Jasbinder Garnermann
Jungian Analyst, Teacher & Writer
Jung Centre, Dublin

“The thing I think about most of the time is the place of animals. So far we’ve very much used them for their meat, their skin, for medical experiments and things like that. But really, that is not what animals have come to us with, or for.

“I think one of the great, karmic or cosmic laws is that until we can get a grip on how we treat animals, we are never going to solve our problems.
“There are many levels on which to think about this. One one level you could say it’s our own animal nature: that the way we treat animals is also how we relate to that aspect of ourselves, which Anthony Stevens calls The The Two Million Year Old Self. It’s also a measure of how divorced we are from ourselves. On one hand, we have completely suppressed or mutilated our instincts because we consider them to be worthless and inferior. On the other hand, we completely fall into them in an exaggerated way through greed, addiction, etcetera.
“We don’t have a wholesome relationship to our instincts: we are afraid of them. And all the stuff we feel about our own animal nature is of course projected on to animals. As you know, whatever we don’t like about ourselves or whatever we fear about ourselves, we project externally. And of course, animals are ideal for projecting this onto because they are completely helpless. They also remind us of the terrible struggles from which we evolved. So that brings us to the [challenge] of not just integrating our own animal side, but [the] an incredible moral problem of treating people as objects of [our] own projections.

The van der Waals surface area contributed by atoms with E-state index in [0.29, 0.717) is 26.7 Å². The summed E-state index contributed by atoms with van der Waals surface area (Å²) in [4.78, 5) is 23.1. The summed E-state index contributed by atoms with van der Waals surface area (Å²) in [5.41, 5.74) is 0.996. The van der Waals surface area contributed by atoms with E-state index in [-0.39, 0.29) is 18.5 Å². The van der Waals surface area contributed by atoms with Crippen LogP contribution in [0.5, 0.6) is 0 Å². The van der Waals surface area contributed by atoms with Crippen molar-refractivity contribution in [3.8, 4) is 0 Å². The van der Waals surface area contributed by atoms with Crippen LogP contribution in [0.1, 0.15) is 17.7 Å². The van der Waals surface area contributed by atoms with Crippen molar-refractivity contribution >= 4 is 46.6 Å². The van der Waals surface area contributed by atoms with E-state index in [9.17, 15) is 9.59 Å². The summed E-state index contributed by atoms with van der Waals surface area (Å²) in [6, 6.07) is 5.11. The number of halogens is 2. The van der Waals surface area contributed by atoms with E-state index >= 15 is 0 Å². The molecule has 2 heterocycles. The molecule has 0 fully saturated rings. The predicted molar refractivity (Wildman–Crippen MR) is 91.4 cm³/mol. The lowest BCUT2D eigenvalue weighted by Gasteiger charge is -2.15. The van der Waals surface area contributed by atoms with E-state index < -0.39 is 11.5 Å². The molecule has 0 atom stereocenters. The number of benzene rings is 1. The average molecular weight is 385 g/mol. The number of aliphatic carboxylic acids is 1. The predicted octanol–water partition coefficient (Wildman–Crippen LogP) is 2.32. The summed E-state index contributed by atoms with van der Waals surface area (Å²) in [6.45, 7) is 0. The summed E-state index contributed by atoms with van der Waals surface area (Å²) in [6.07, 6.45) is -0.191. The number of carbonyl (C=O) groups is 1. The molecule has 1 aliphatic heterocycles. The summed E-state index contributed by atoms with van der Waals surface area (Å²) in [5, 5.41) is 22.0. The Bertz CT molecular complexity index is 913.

“Then of course, there’s all the stuff that we used to come up with to justify our treatment of animals. We used to say, ‘Oh, they don’t have souls’, that only we had souls. Then it moved to ‘Oh, they don’t have feelings’. I just find it so absurd. And now it’s moved to ‘Yeah okay, they do have feelings. Even fish have feelings, but maybe they don’t have consciousness, maybe they don’t have memory in the same way that we have memory.’ [Regardless of] the nuances, we’re always looking for reasons to continually exploit them.
“For me it reaches something very far down when you’re wrecking things on such an archetypal level. I think of how much animals love their young and how they will sacrifice their lives for them; and how in the farming industry we get animals to reproduce simply to tear their young away from them and slaughter them.
“For me that is the ultimate transgression against life.
“If you think of the most sacred of feelings and instincts: the instinct of the mother towards her young, and the fact that this is what we are mutilating and bloodying, it cannot lead to anything good. It’s bound to be mirrored back. The cruelty, the sadism and the cynicism is informing our relationships to each other is not something that can be compartmentalised.
“When I first came to Ireland and was at Trinity, one of my friends, said to me somewhat facetiously, ‘Don’t they worship cows in India?’ And immediately the answer came to me, ‘Well it’s better than eating them.’
“Jung said something wonderful about animals. He said ‘Animals are the true servants of nature: pious in the real sense of the term. They lead their lives with incredible dignity and grace, taking only from the world what they need.’ So I always think it funny when people say ‘Oh, they are behaving like an animal.’ And I think, ‘Well if only they did.’
“So I think we have a very long way to go in simply being sane. I do think our treatment of animals is the big moral insanity, and if we don’t take it on, it will finish us off.
“The whole economy is on the backs of animals. As a philosophy of living, that we actually call this industrial process ‘farming’ gets me. We need to consider the incredible richness that we are twisting, losing and perverting.
“I think it very much affects the vibrational level on which people live. It’s bound to profoundly affect one’s sensibilities, so that one becomes cruder, one becomes grosser, one becomes nastier in a lot of ways.
“This will have far reaching effects on our evolution.”
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